Partisanship and fiscal policy co-ordinantion in a monetary union
Faculty of Applied Economics
Antwerpen , 2001
Research paper / Faculteit TEW UFSIA-RUCA ; 2001:013
University of Antwerp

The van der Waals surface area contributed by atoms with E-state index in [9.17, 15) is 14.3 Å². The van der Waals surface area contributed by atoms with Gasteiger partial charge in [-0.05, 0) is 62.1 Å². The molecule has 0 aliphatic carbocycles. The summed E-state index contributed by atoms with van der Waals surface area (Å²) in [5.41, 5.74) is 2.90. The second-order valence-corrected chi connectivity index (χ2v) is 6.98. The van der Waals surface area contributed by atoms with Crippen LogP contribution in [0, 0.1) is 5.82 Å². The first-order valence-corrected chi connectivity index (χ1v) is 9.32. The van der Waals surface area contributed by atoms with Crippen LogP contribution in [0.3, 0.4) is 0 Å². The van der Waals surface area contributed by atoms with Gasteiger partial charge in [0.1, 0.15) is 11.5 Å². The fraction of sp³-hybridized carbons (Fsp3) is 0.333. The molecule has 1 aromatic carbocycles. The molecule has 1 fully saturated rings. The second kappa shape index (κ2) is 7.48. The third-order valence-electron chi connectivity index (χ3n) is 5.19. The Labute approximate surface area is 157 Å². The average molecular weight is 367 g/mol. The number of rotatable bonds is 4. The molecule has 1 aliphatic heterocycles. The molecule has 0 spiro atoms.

This paper analyses the choice between different transport modes, based on the concept of total logistics costs. Not only the cost of transportation itself is considered, but also all the other costs that arise in the supply chain, such as the costs of goods handling, the costs of inventory carrying, etc. In a first case-study, based on real-market data, the choice between road haulage and inland navigation is analysed for an annual volume of 55.000 tonnes of bulk goods. In this case-study the trade-off between transport costs and inventory carrying costs is shown: inland navigation has lower transport costs, but its inventory carrying costs are higher. Due to the fact that the bulk goods considered have a low value, leading to low inventory carrying costs, inland navigation turns out to be the cheapest transport mode from the viewpoint of total logistics costs. It is shown that for goods with a significantly higher value (and thus larger inventory carrying costs), the difference in total logistics costs between both transport modes becomes very small. In a second case-study, a comparison is made between rail transport, inland navigation and road haulage for a volume of 80.000 tonnes of bulk goods per year. Both rail transport and inland navigation require precarriage and/or oncarriage by truck, as well as goods handling. This increases the transport costs of both modes considerably. As a result, road haulage turns out to be the cheapest transport mode from the viewpoint of the total logistics costs. However, when a larger ship type can be deployed than the one currently used, the balance turns in favour of inland navigation.